Soundings : Graying, not growing
Between census years, good numbers on the Vineyard's demographics are scarce. One set of data that's meticulously kept every year is the October 1 count of enrollments in our public schools.
Looking back, it's apparent now that every public school on Martha's Vineyard saw its highest enrollment in the same 10-year span. Enrollments peaked in 1995 at the Chilmark and Tisbury schools; in 1996 at Edgartown and West Tisbury; in 2000 at Oak Bluffs, and in 2005 at the regional high school. Enrollment across all the Vineyard public schools crested at 2,435 students in the year 2000.
At every Island public school this year, enrollments are down sharply from those historic peaks. West Tisbury School is down 30 percent, Edgartown School 22 percent. Tisbury School enrollment is down by 25 percent. At the high school, enrollment is down by 13 percent. Oak Bluffs School has lost 25 percent, and the Chilmark School has lost 36 percent of its enrollment since its peak back in 1995.
Total enrollment in the public schools this year is 2,081, down 15 percent in just eight years. (The Martha's Vineyard Public Charter School plays no part in this decline, because its enrollments have been flat.) Since the year 2000, the public schools have lost 354 students. After half a century of dramatic growth, we have lost, quite suddenly, the student body of an entire Island public school.
This is so new, we've scarcely begun talking about it. Across Martha's Vineyard, school enrollments increased by 15 percent in the 1960s, by 9 percent in the 1970s, 22 percent in the 1980s and 33 percent in the 1990s. Most of us have become accustomed to this trend as an enduring fact of Vineyard life. It's only recently that the enrollment tide has turned.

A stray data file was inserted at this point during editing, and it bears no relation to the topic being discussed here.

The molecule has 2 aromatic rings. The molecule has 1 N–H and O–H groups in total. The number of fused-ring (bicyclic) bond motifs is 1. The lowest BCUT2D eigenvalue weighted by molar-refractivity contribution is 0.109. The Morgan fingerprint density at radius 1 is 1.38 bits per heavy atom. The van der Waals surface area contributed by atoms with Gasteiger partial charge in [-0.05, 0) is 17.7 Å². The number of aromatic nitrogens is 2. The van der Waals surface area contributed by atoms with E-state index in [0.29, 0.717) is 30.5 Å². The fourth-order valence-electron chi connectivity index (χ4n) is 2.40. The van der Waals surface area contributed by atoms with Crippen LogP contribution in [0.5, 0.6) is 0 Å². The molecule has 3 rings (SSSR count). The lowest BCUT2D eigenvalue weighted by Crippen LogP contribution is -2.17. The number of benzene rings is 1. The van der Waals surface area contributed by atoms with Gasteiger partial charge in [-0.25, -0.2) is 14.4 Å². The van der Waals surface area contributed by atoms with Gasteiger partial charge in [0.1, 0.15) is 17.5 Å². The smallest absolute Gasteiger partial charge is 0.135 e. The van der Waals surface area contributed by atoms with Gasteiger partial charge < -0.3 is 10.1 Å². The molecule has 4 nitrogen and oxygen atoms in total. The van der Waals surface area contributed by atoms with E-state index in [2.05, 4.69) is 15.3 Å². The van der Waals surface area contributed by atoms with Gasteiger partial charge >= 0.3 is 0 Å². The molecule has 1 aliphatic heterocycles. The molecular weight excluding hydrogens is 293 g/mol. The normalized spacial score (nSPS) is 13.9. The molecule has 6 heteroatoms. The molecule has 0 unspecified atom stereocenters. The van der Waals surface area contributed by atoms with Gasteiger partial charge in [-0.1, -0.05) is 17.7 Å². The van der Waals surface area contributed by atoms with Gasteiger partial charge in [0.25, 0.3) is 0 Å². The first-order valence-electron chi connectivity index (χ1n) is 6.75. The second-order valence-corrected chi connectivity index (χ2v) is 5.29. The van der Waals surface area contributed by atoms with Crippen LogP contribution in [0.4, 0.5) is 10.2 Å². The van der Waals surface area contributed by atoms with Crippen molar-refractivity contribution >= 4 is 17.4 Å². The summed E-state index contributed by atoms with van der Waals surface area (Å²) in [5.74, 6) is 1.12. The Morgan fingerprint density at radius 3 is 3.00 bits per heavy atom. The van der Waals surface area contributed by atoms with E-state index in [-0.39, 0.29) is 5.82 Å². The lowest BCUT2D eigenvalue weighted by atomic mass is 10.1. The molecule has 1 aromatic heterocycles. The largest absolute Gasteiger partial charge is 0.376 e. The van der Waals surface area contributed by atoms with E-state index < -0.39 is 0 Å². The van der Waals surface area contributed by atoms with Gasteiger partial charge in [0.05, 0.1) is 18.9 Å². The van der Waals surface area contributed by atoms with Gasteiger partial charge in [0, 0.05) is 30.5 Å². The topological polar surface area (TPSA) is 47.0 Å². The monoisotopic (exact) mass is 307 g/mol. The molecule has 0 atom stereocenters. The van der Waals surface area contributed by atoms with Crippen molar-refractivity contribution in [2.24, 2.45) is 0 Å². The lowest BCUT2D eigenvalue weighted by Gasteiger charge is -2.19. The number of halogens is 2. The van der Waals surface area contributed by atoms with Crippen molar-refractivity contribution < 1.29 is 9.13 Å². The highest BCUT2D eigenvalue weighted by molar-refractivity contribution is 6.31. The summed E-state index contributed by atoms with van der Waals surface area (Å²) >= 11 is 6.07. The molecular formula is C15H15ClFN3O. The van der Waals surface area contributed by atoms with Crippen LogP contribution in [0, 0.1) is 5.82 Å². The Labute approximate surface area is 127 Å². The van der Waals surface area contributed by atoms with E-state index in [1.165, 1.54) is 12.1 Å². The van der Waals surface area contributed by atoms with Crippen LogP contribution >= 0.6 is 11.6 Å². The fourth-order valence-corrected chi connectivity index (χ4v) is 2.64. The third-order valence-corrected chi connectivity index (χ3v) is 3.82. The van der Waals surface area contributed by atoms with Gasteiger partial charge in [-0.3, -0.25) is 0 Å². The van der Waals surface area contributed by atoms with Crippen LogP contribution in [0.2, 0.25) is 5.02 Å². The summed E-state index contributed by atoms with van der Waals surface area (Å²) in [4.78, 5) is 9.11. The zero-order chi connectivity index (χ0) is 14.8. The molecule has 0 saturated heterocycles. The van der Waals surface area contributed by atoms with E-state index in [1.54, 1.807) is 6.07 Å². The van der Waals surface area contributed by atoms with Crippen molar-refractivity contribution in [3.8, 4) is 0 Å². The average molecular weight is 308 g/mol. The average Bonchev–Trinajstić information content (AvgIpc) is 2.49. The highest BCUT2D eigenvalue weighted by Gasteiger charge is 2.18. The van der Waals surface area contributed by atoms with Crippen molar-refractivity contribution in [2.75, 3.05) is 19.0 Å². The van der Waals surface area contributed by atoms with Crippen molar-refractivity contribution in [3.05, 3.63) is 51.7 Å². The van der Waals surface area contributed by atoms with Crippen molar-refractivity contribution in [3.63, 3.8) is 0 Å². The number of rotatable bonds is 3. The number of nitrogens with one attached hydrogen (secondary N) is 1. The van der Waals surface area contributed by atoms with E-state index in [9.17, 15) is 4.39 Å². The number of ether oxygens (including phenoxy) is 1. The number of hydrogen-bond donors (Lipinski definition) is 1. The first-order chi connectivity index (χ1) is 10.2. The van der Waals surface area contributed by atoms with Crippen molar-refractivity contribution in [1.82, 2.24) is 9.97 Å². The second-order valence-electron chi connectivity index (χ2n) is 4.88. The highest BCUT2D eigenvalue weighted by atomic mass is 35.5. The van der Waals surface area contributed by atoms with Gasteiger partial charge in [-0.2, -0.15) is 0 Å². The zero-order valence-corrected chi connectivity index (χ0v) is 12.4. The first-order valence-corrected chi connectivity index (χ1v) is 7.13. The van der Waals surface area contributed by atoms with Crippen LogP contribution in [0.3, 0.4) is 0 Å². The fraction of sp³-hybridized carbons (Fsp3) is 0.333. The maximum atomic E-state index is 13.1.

Ironically, it was in the year of Edgartown's peak enrollment, 432 students in 1996, that the town embarked on its ambitious new building project. By the time the $16-million new school opened in 2003, with a capacity of some 600 students, enrollment had fallen to 362. This year just 321 students are rattling around in the largest, most expensive municipal building in town history.
Meanwhile, if you're hungry to continue the Vineyard's avid conversation about growth, you'd best look to the other end of the demographic spectrum.
The Martha's Vineyard Commission, in its forums on growth and development this summer, cited surveys in which more than half of all seasonal residents said they anticipate living on the Vineyard year-round within five years. This, the Martha's Vineyard Commission noted in its Power Point show, would increase the Vineyard's population by 20,000 people, more than doubling it. This prediction caught the right trend, but seems vastly to have overstated it. What the slide show didn't mention is that these rather alarming survey numbers were gathered in 2003 and 2004, and something must have been wrong, because those 20,000 people haven't arrived.
More recently, the Vineyard economic profile, prepared by Jim Ryan for the Martha's Vineyard Commission's Island Plan project, has developed some harder, albeit less apocalyptic, numbers on growth in the older population.
Mr. Ryan's study found that while Martha's Vineyard's percentages of young and working-age people are falling, our population of seniors over age 65 is rising faster than averages across the state. Looking ahead, the study predicts "a much larger senior population," projecting that seniors living on Martha's Vineyard will increase by 81 percent, from 2,600 in 2007 to 4,700 in 2020. Discussing the economic implications of this, the report concludes: "Finding workers to serve the rapidly growing senior population will be a major consideration for Martha's Vineyard over the next two decades."
Okay, so perhaps 20,000 retirees aren't coming on the next boat, but there's little doubt that we're in for a historic shift in the human ecology of Martha's Vineyard. Working families, unable to afford the high cost of Island life, are departing and taking their children with them. And we're facing an onslaught of retiring Baby Boomers.
The Martha's Vineyard economy will be shaped in years ahead by the fact that our community is graying, not growing. The past generation has seen major school building projects across Martha's Vineyard, but that era is now over. The challenge ahead is that when retirees settle here, they'll need people to wait on them, plumbers and housekeepers and physicians and attorneys and stockbrokers. Who's going to be around to serve these older people?